Aspects that could not be considered at this time, due to lack of available digitized data, include: steep slopes, hydric soils, and recharge areas. When this information is digitally available, those areas can be included in future updates to this Plan.

Now that you have read the purpose of the plan and how the Steering Committee created it, click here (1.3 MB PDF) to view a copy of the Natural Treasures of Kendall County: Open Space and Natural Areas Plan. This Plan is the FINAL version, revised after the Public Information Meetings in January 2006.

Plan Implementation

The goals of this Plan are to preserve the county's character, conserve lands with natural and recreational values, protect the quality of riparian areas, and keep the county's high quality natural areas. Below are several strategies to achieve those goals:

  • Coordinate efforts among public agencies, conservation, historic, agricultural, and other related groups to achieve economies of scale and maximize preservation and open space opportunities.
  • Place open space network planning at the forefront of development designs.
  • Continue to improve and coordinate local planning efforts.
  • Encourage conservation design developments that reserve large areas of open space and locate residential development in less pristine areas of the land.
  • Balance open space preservation with demand for development.

The Kendall County Open Space and Natural Areas Plan acts in the same manner as a comprehensive plan. It is not a zoning map. It identifies special places and sets a vision to maintain them as open space. The draft map may not have identified all opportunities, therefore if others arise that are not on the map, they should be considered according to the approach used in this plan. This plan is not intended to limit opportunities; there will always be more, but it sets a minimum vision for the county.

Implementation will occur through coordinated and collaborative efforts by the project partners. It will require creative approaches to leverage funds for acquisition or reach agreements on lands to be developed. It will include public acquisition, private conservation (landowners working to permanently preserve special places on their land), and conservation in subdivision developments. It may also involve regulatory agencies such as the US Army Corps of Engineers, Illinois Department of Natural Resources, or the Environmental Protection Agency.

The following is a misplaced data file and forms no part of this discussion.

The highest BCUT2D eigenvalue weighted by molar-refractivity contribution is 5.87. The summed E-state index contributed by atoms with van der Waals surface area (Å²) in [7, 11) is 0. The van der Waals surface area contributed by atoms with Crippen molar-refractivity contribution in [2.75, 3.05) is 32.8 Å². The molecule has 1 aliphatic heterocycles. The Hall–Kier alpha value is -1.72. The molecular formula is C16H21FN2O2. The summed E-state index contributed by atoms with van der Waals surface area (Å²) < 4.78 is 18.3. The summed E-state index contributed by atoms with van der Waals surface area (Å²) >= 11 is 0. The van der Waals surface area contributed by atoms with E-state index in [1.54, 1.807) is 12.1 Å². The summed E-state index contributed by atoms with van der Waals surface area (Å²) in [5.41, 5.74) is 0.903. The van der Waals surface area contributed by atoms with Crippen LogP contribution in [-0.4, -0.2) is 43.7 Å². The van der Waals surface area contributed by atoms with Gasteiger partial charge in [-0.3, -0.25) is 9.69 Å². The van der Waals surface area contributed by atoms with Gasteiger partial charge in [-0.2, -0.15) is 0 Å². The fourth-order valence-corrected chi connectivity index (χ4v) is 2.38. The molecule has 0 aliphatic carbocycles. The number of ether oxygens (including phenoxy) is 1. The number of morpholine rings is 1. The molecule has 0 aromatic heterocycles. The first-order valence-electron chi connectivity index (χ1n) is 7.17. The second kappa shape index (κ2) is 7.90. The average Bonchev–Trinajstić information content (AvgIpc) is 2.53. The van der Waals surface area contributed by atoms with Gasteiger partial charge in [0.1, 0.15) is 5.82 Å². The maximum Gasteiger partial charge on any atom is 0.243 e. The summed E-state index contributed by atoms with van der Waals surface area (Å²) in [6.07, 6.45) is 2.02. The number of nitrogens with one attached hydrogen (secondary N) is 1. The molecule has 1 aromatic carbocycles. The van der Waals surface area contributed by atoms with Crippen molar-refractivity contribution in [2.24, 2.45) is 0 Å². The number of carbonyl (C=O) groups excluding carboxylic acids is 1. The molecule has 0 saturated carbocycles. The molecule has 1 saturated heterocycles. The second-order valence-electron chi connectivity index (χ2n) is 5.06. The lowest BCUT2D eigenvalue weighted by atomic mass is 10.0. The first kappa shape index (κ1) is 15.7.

The draft Open Space and Natural Areas Plan was developed through the collaboration of a Steering Committee who cooperatively set open space goals, defined open space, and identified appropriate areas to preserve and connect open space throughout Kendall County. It sets a long range vision for a county-wide open space system. It can be a policy document to guide decisions and a resource to realize that system. The goal is to increase the pace of land conservation in Kendall County by identifying lands to be preserved and then working actively to preserve those lands. This Plan builds on the efforts to protect open space that have been and continue to be demonstrated by Kendall County, the Kendall County Forest Preserve District, all municipalities in Kendall County, as well as its park districts because it uses the comprehensive plans from each entity to create the basis for the draft Open Space and Natural Areas map. It also identifies lands with high natural quality and environmentally sensitive areas using information gathered from a variety of resources.

The urgency to protect open space in Kendall has never been greater. We must act now.

Copyright © 2005- The Conservation Foundation